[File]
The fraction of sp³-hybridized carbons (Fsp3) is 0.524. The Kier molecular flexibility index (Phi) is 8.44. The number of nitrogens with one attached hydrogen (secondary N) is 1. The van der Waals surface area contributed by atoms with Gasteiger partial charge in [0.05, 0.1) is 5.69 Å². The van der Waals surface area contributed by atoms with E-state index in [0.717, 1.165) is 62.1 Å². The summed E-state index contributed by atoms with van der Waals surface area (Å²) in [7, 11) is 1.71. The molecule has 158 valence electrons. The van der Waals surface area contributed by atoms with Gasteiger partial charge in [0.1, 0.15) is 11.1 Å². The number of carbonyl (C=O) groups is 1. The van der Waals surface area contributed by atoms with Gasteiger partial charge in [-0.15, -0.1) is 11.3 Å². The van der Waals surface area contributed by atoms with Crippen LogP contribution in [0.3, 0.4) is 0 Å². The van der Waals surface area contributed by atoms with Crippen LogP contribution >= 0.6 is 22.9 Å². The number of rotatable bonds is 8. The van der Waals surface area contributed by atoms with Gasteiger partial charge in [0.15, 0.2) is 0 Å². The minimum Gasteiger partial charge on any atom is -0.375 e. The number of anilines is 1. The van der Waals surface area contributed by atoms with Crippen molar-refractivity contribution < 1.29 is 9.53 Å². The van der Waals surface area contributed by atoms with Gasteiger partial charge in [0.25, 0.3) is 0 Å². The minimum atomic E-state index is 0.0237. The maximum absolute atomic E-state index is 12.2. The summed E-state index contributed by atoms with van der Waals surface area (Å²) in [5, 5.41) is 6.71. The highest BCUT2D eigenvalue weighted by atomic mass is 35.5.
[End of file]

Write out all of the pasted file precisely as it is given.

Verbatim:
The fraction of sp³-hybridized carbons (Fsp3) is 0.524. The Kier molecular flexibility index (Phi) is 8.44. The number of nitrogens with one attached hydrogen (secondary N) is 1. The van der Waals surface area contributed by atoms with Gasteiger partial charge in [0.05, 0.1) is 5.69 Å². The van der Waals surface area contributed by atoms with E-state index in [0.717, 1.165) is 62.1 Å². The summed E-state index contributed by atoms with van der Waals surface area (Å²) in [7, 11) is 1.71. The molecule has 158 valence electrons. The van der Waals surface area contributed by atoms with Gasteiger partial charge in [0.1, 0.15) is 11.1 Å². The number of carbonyl (C=O) groups is 1. The van der Waals surface area contributed by atoms with Gasteiger partial charge in [-0.15, -0.1) is 11.3 Å². The van der Waals surface area contributed by atoms with Crippen LogP contribution in [0.3, 0.4) is 0 Å². The van der Waals surface area contributed by atoms with Crippen LogP contribution >= 0.6 is 22.9 Å². The number of rotatable bonds is 8. The van der Waals surface area contributed by atoms with Gasteiger partial charge in [0.15, 0.2) is 0 Å². The minimum Gasteiger partial charge on any atom is -0.375 e. The number of anilines is 1. The van der Waals surface area contributed by atoms with Crippen molar-refractivity contribution < 1.29 is 9.53 Å². The van der Waals surface area contributed by atoms with Gasteiger partial charge in [0.25, 0.3) is 0 Å². The minimum atomic E-state index is 0.0237. The maximum absolute atomic E-state index is 12.2. The summed E-state index contributed by atoms with van der Waals surface area (Å²) in [5, 5.41) is 6.71. The highest BCUT2D eigenvalue weighted by atomic mass is 35.5.